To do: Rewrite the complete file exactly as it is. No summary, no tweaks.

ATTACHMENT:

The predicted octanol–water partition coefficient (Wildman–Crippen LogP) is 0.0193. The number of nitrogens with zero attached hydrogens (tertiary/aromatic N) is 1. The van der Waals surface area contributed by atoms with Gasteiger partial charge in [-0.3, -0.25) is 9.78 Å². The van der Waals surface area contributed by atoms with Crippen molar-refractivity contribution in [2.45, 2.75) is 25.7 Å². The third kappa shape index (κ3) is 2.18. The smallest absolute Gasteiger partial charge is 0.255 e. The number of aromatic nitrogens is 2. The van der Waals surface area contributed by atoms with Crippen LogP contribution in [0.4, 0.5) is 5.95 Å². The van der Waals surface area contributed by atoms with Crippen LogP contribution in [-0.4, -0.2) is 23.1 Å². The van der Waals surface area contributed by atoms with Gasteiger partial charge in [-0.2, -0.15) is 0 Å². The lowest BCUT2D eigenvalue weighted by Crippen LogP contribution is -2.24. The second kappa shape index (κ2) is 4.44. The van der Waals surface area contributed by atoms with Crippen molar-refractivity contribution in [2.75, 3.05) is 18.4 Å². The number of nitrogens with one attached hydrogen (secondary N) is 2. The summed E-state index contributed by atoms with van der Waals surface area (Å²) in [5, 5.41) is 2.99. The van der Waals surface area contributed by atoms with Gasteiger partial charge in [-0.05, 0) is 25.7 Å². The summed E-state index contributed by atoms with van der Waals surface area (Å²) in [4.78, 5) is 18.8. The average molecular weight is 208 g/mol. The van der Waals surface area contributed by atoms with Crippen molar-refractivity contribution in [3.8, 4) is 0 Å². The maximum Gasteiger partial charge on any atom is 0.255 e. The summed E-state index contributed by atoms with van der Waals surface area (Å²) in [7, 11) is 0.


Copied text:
The predicted octanol–water partition coefficient (Wildman–Crippen LogP) is 0.0193. The number of nitrogens with zero attached hydrogens (tertiary/aromatic N) is 1. The van der Waals surface area contributed by atoms with Gasteiger partial charge in [-0.3, -0.25) is 9.78 Å². The van der Waals surface area contributed by atoms with Crippen molar-refractivity contribution in [2.45, 2.75) is 25.7 Å². The third kappa shape index (κ3) is 2.18. The smallest absolute Gasteiger partial charge is 0.255 e. The number of aromatic nitrogens is 2. The van der Waals surface area contributed by atoms with Crippen LogP contribution in [0.4, 0.5) is 5.95 Å². The van der Waals surface area contributed by atoms with Crippen LogP contribution in [-0.4, -0.2) is 23.1 Å². The van der Waals surface area contributed by atoms with Gasteiger partial charge in [-0.2, -0.15) is 0 Å². The lowest BCUT2D eigenvalue weighted by Crippen LogP contribution is -2.24. The second kappa shape index (κ2) is 4.44. The van der Waals surface area contributed by atoms with Crippen molar-refractivity contribution in [2.75, 3.05) is 18.4 Å². The number of nitrogens with one attached hydrogen (secondary N) is 2. The summed E-state index contributed by atoms with van der Waals surface area (Å²) in [5, 5.41) is 2.99. The van der Waals surface area contributed by atoms with Gasteiger partial charge in [-0.05, 0) is 25.7 Å². The summed E-state index contributed by atoms with van der Waals surface area (Å²) in [4.78, 5) is 18.8. The average molecular weight is 208 g/mol. The van der Waals surface area contributed by atoms with Crippen molar-refractivity contribution in [3.8, 4) is 0 Å². The maximum Gasteiger partial charge on any atom is 0.255 e. The summed E-state index contributed by atoms with van der Waals surface area (Å²) in [7, 11) is 0.